Understudy Roles: Boy Willie, Avery
Backstage Must-Have: Peace!
Miller made his Broadway debut just prior to the pandemic in A Soldier's Play. He was on stage every night as Corporal Ellis, while also understudying the role of Private First Class Melvin Peterson.
Doron JéPaul Mitchell
Understudy Roles: Lymon, Wining Boy
Backstage Must-Have: A bowl of oatmeal and his Bible (don't make him choose!)
The Piano Lesson is Mitchell's second Broadway credit, having made his debut in the 2018 production of To Kill a Mockingbird. He appeared in the ensemble and understudied the lead role of Tom Robinson.
Understudy Roles: Wining Boy, Doaker Charles
Backstage Must-Have: The New York Times
The Piano Lesson marks Sullivan's Broadway debut, but the veteran actor has had a full career Off-Broadway (with several shows at New Federal Theatre) and in regional theatre. He has performed in all 10 of Wilson's Century Cycle plays. This is his fifth production of The Piano Lesson.
Playbill: Let's start with the big question: How do you do it? How do you approach the job of an understudy.
Kim Sullivan (KS): This is my fifth production of The Piano Lesson. So, I like to think that these roles are in my head somewhere. I did have difficulty getting Doaker's business down. He does a lot of stuff: He cooks, he pours drinks, he handles a pistol. He has to sing in concert with the other guys. And then I got sick while I was rehearsing it. So my rehearsal of Doaker got cut terribly short. I never really got a handle on it, to tell you the truth, because I got the COVID. During that time that I was recovering, I was told that I would be going on for Wining Boy, so I spent all my time concentrating on Wining Boy. Although we tried to revisit Doaker, it never really took off. So I got spared. Peter is justifiably the first understudy and the first guy who should go on. And he went on, thank the Lord, because I wasn't ready.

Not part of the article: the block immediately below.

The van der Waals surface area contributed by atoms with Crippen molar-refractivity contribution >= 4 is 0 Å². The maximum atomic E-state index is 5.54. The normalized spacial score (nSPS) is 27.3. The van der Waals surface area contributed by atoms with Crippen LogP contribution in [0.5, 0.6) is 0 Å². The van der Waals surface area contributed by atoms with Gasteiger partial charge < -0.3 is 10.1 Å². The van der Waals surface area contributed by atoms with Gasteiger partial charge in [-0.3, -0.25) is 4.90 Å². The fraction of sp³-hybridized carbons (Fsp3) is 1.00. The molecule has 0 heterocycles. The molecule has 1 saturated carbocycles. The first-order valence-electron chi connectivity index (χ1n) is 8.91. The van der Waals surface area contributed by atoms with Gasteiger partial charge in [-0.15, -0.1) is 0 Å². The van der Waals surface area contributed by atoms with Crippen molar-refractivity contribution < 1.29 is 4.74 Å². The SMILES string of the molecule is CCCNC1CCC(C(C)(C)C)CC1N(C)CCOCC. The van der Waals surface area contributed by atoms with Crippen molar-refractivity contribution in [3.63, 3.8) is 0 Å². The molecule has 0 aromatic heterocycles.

Peter Jay Fernandez (PJF): Yeah, but the other side of that is, as an understudy, none of that means anything. If they call you and say, "Look you're on tonight," you can't say, "Well, I'm not ready." You have to do the job. That's one of the reasons that makes it so hard. It's like, you have to stay in shape without going to the gym. You get to rehearse once in a while, but you don't get to rehearse with the people that are actually doing the performance. Regardless of where you are in your head or your mind, if they say it's your time, you have to get out there and do it.
Doron JéPaul Mitchell (DJM): I feel that the "second cover" concept is a direct result of COVID. I'm understudying Lymon, probably one of the younger characters in the show, and then Wining Boy, one of the older characters in the show, and it became a running joke throughout the entire production that I am the second cover for Wining Boy. The reality is, that's just because of the circumstances of the world we're in. I think musical theatre covers understand this; they navigate this all the time. But in the world of a play, this is a newer notion of having two things in your head at once, and be able to be at the theatre and present, while you're also simultaneously just trying to stay healthy yourself. I think it was definitely something that has forced the understudy role into not just being a talented actor, but also being a flexible Game Manager of yourself and your time.